Comment: You might find this an interesting example of someone remembering an urban myth as if it happened to himself. That he is a prominent physicist makes it only odder: From the New York Review of Books, Aug. 10, 2006
Freeman Dyson recommends that we should try to understand other people from the inside. But it does seem to be carrying this process of identification a bit far for Dyson to attribute to his own childhood experience the encounter with a train conductor concerning the status of a tortoise:
When I was a boy in England long ago, people who traveled on trains with dogs had to pay for a dog ticket. The question arose whether I needed to buy a dog ticket when I was traveling with a tortoise. The conductor on the train gave me the answer: "Cats is dogs and rabbits is dogs but tortoises is insects and travel free according." The very same encounter appeared as a cartoon in Punch in 1869 [see illustration at left]. The caption of the cartoon reads:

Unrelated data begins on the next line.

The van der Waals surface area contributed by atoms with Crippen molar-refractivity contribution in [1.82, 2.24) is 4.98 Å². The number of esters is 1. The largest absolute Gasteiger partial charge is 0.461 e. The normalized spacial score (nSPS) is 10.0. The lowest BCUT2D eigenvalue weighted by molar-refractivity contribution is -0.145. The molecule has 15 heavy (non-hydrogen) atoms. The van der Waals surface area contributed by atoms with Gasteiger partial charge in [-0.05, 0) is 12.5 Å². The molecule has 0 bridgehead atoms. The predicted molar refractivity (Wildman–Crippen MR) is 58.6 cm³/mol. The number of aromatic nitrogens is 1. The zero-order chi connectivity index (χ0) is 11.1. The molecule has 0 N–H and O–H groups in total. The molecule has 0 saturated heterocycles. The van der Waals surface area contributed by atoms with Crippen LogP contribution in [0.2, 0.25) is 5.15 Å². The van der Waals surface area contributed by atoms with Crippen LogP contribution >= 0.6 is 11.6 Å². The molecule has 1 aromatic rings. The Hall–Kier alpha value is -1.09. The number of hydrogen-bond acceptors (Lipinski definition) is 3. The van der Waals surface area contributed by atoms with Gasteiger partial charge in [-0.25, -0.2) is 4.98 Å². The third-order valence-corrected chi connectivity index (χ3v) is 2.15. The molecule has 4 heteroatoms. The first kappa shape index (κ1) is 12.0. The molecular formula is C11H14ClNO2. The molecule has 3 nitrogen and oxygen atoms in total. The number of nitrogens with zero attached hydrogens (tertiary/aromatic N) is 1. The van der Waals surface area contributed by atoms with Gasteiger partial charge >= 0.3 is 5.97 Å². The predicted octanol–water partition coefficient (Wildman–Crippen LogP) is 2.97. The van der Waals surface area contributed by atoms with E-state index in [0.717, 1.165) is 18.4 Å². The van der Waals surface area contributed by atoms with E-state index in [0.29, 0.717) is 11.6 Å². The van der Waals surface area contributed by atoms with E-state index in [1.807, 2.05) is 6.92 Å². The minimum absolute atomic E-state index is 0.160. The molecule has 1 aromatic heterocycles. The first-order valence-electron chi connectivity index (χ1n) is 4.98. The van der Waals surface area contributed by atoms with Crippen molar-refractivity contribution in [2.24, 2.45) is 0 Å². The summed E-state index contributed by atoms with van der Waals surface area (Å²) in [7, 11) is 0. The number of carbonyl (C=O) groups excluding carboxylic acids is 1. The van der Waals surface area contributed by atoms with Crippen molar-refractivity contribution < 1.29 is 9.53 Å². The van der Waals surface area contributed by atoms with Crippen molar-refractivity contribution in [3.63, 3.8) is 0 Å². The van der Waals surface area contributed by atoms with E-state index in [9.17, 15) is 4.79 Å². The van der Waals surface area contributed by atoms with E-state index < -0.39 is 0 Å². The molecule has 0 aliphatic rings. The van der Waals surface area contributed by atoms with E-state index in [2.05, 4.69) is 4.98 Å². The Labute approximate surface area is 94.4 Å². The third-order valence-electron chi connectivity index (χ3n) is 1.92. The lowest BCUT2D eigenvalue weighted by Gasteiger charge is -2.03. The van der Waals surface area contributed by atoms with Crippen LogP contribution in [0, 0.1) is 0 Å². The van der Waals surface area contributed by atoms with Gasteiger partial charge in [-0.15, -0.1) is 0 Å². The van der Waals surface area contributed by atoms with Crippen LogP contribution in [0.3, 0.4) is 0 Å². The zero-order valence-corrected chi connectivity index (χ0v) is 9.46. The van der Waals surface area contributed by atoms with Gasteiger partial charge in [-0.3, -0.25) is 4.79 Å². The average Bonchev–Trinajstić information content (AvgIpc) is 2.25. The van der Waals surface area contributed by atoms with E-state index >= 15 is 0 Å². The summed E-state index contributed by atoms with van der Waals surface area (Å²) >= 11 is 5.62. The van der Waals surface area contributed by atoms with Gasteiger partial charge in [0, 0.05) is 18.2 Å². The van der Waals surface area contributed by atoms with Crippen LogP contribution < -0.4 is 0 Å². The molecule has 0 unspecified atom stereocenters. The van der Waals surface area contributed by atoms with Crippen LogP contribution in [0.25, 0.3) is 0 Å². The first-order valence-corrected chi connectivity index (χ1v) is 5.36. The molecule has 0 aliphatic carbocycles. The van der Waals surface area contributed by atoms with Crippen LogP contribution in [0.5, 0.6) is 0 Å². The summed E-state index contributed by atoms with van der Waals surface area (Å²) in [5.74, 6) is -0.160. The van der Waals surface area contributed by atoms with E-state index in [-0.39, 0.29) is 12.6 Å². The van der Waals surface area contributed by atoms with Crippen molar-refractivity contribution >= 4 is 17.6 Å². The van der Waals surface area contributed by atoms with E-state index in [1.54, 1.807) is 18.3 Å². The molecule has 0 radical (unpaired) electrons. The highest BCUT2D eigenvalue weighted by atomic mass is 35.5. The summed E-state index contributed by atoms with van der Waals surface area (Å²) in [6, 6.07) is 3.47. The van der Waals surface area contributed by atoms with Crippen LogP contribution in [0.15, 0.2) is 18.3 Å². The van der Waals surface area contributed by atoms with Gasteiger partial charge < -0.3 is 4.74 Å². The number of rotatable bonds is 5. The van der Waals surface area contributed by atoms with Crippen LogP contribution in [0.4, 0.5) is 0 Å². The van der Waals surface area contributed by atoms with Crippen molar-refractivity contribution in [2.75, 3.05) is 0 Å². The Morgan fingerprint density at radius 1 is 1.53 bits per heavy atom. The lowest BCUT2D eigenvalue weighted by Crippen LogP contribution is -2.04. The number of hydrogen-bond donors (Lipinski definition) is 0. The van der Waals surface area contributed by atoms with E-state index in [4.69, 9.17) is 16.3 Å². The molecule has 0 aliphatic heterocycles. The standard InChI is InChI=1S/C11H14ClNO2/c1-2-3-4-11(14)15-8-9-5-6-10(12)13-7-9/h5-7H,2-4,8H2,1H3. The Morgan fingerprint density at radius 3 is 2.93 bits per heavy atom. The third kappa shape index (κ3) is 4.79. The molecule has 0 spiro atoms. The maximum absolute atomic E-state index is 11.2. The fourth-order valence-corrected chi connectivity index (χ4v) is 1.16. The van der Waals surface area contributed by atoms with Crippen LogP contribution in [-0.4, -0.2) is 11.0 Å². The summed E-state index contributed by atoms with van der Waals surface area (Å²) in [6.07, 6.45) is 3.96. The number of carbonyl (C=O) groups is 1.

Railway Porter (to Old Lady travelling with a Menagerie of Pets). "'STATION MASTER SAY, MUM, AS CATS IS 'DOGS,' AND RABBITS IS 'DOGS,' AND SO'S PARROTS; BUT THIS 'ERE 'TORTIS' IS A INSECT, SO THERE AIN'T NO CHARGE FOR IT!" [Punch, 1869, Vol. 57, p. 96] Nicholas Humphrey Cambridge, UK
Freeman Dyson replies:
Thanks to Nicholas Humphrey and Michael Jackson for letters informing me of the 1869 Punch cartoon about tortoises and dogs on trains. My memory of traveling with a tortoise has two possible explanations. The first and more probable is that I heard of the conversation recorded in the Punch cartoon and transformed it over the years into a memory. This would not be the first time that I remembered something that never happened. Memories of childhood recollected in old age are notoriously unreliable. The second possible explanation is that the memory is accurate. In that case the conductor on the train knew the cartoon and said what he was supposed to say according to the script.
Posts: 36029 | From: Admin | Registered: Feb 2000
| IP: Logged |